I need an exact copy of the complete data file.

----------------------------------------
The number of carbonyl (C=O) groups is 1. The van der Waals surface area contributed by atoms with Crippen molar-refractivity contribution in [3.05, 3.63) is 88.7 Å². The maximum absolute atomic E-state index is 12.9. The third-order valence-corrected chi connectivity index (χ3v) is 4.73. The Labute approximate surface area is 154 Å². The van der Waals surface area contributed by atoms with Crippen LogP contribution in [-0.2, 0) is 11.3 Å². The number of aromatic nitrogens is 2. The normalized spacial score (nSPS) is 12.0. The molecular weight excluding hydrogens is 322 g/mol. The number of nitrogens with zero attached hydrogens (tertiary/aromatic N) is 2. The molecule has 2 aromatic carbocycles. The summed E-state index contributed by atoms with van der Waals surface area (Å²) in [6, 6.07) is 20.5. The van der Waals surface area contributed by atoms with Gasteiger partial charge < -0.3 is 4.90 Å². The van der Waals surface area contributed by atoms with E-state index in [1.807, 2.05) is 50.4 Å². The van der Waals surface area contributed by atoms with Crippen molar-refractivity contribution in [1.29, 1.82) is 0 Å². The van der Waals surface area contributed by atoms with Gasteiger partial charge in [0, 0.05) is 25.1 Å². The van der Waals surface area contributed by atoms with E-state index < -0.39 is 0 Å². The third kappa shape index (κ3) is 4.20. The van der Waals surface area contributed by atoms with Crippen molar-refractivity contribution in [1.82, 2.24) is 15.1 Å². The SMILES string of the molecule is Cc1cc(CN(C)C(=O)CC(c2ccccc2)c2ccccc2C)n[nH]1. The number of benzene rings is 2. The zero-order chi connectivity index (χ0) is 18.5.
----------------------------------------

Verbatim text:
The number of carbonyl (C=O) groups is 1. The van der Waals surface area contributed by atoms with Crippen molar-refractivity contribution in [3.05, 3.63) is 88.7 Å². The maximum absolute atomic E-state index is 12.9. The third-order valence-corrected chi connectivity index (χ3v) is 4.73. The Labute approximate surface area is 154 Å². The van der Waals surface area contributed by atoms with Crippen LogP contribution in [-0.2, 0) is 11.3 Å². The number of aromatic nitrogens is 2. The normalized spacial score (nSPS) is 12.0. The molecular weight excluding hydrogens is 322 g/mol. The number of nitrogens with zero attached hydrogens (tertiary/aromatic N) is 2. The molecule has 2 aromatic carbocycles. The summed E-state index contributed by atoms with van der Waals surface area (Å²) in [6, 6.07) is 20.5. The van der Waals surface area contributed by atoms with Gasteiger partial charge < -0.3 is 4.90 Å². The van der Waals surface area contributed by atoms with E-state index in [1.807, 2.05) is 50.4 Å². The van der Waals surface area contributed by atoms with Crippen molar-refractivity contribution in [1.29, 1.82) is 0 Å². The van der Waals surface area contributed by atoms with Gasteiger partial charge in [0, 0.05) is 25.1 Å². The van der Waals surface area contributed by atoms with E-state index < -0.39 is 0 Å². The third kappa shape index (κ3) is 4.20. The van der Waals surface area contributed by atoms with Crippen molar-refractivity contribution in [1.82, 2.24) is 15.1 Å². The SMILES string of the molecule is Cc1cc(CN(C)C(=O)CC(c2ccccc2)c2ccccc2C)n[nH]1. The number of benzene rings is 2. The zero-order chi connectivity index (χ0) is 18.5.